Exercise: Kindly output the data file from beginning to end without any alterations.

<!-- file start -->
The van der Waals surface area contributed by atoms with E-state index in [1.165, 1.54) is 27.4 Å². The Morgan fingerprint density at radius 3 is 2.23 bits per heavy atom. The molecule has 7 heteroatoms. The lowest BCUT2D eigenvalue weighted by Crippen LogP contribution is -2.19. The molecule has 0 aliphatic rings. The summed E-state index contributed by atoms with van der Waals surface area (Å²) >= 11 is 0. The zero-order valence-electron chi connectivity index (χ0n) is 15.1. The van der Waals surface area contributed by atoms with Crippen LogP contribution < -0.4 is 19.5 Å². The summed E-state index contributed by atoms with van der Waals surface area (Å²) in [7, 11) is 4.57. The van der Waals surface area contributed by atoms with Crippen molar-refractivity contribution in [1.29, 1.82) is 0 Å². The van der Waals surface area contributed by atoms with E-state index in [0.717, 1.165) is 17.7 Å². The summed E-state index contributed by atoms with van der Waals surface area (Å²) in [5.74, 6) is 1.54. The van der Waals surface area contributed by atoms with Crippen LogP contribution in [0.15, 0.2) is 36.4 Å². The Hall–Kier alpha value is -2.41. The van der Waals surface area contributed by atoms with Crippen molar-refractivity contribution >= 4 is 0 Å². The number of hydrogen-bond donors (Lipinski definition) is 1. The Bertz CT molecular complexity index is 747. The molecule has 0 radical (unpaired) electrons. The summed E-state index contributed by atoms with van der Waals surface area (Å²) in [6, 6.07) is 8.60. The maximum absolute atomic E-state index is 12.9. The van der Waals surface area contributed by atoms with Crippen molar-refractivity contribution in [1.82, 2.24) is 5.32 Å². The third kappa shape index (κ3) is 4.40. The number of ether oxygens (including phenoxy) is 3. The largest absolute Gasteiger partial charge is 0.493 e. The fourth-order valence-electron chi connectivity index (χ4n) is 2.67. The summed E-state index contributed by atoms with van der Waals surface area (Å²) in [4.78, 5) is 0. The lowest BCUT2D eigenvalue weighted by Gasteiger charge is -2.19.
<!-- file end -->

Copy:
The van der Waals surface area contributed by atoms with E-state index in [1.165, 1.54) is 27.4 Å². The Morgan fingerprint density at radius 3 is 2.23 bits per heavy atom. The molecule has 7 heteroatoms. The lowest BCUT2D eigenvalue weighted by Crippen LogP contribution is -2.19. The molecule has 0 aliphatic rings. The summed E-state index contributed by atoms with van der Waals surface area (Å²) >= 11 is 0. The zero-order valence-electron chi connectivity index (χ0n) is 15.1. The van der Waals surface area contributed by atoms with Crippen LogP contribution < -0.4 is 19.5 Å². The summed E-state index contributed by atoms with van der Waals surface area (Å²) in [7, 11) is 4.57. The van der Waals surface area contributed by atoms with Crippen molar-refractivity contribution in [1.29, 1.82) is 0 Å². The van der Waals surface area contributed by atoms with E-state index in [0.717, 1.165) is 17.7 Å². The summed E-state index contributed by atoms with van der Waals surface area (Å²) in [5.74, 6) is 1.54. The van der Waals surface area contributed by atoms with Crippen LogP contribution in [0.15, 0.2) is 36.4 Å². The Hall–Kier alpha value is -2.41. The van der Waals surface area contributed by atoms with Crippen molar-refractivity contribution >= 4 is 0 Å². The number of hydrogen-bond donors (Lipinski definition) is 1. The Bertz CT molecular complexity index is 747. The molecule has 0 radical (unpaired) electrons. The summed E-state index contributed by atoms with van der Waals surface area (Å²) in [6, 6.07) is 8.60. The maximum absolute atomic E-state index is 12.9. The van der Waals surface area contributed by atoms with Crippen molar-refractivity contribution in [1.82, 2.24) is 5.32 Å². The third kappa shape index (κ3) is 4.40. The number of ether oxygens (including phenoxy) is 3. The largest absolute Gasteiger partial charge is 0.493 e. The fourth-order valence-electron chi connectivity index (χ4n) is 2.67. The summed E-state index contributed by atoms with van der Waals surface area (Å²) in [4.78, 5) is 0. The lowest BCUT2D eigenvalue weighted by Gasteiger charge is -2.19.